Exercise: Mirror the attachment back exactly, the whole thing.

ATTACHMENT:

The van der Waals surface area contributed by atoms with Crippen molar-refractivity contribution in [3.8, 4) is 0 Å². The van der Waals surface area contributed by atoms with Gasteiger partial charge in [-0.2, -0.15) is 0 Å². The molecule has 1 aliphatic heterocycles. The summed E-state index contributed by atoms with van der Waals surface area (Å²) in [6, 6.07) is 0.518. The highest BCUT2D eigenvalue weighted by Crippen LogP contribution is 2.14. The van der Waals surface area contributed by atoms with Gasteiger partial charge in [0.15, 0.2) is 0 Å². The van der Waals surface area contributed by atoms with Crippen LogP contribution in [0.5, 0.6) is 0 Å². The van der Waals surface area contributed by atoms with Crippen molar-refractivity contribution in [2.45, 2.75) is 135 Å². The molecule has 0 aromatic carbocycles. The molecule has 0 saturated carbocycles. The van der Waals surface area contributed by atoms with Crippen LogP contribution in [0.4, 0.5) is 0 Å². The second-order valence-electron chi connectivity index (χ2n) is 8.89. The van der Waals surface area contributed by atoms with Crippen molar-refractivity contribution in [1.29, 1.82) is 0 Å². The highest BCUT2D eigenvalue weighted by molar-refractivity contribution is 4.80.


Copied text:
The van der Waals surface area contributed by atoms with Crippen molar-refractivity contribution in [3.8, 4) is 0 Å². The van der Waals surface area contributed by atoms with Gasteiger partial charge in [-0.2, -0.15) is 0 Å². The molecule has 1 aliphatic heterocycles. The summed E-state index contributed by atoms with van der Waals surface area (Å²) in [6, 6.07) is 0.518. The highest BCUT2D eigenvalue weighted by Crippen LogP contribution is 2.14. The van der Waals surface area contributed by atoms with Gasteiger partial charge in [0.15, 0.2) is 0 Å². The van der Waals surface area contributed by atoms with Crippen LogP contribution in [0.5, 0.6) is 0 Å². The van der Waals surface area contributed by atoms with Crippen molar-refractivity contribution in [2.45, 2.75) is 135 Å². The molecule has 0 aromatic carbocycles. The molecule has 0 saturated carbocycles. The van der Waals surface area contributed by atoms with Crippen LogP contribution in [0.4, 0.5) is 0 Å². The second-order valence-electron chi connectivity index (χ2n) is 8.89. The van der Waals surface area contributed by atoms with Crippen molar-refractivity contribution in [1.29, 1.82) is 0 Å². The highest BCUT2D eigenvalue weighted by molar-refractivity contribution is 4.80.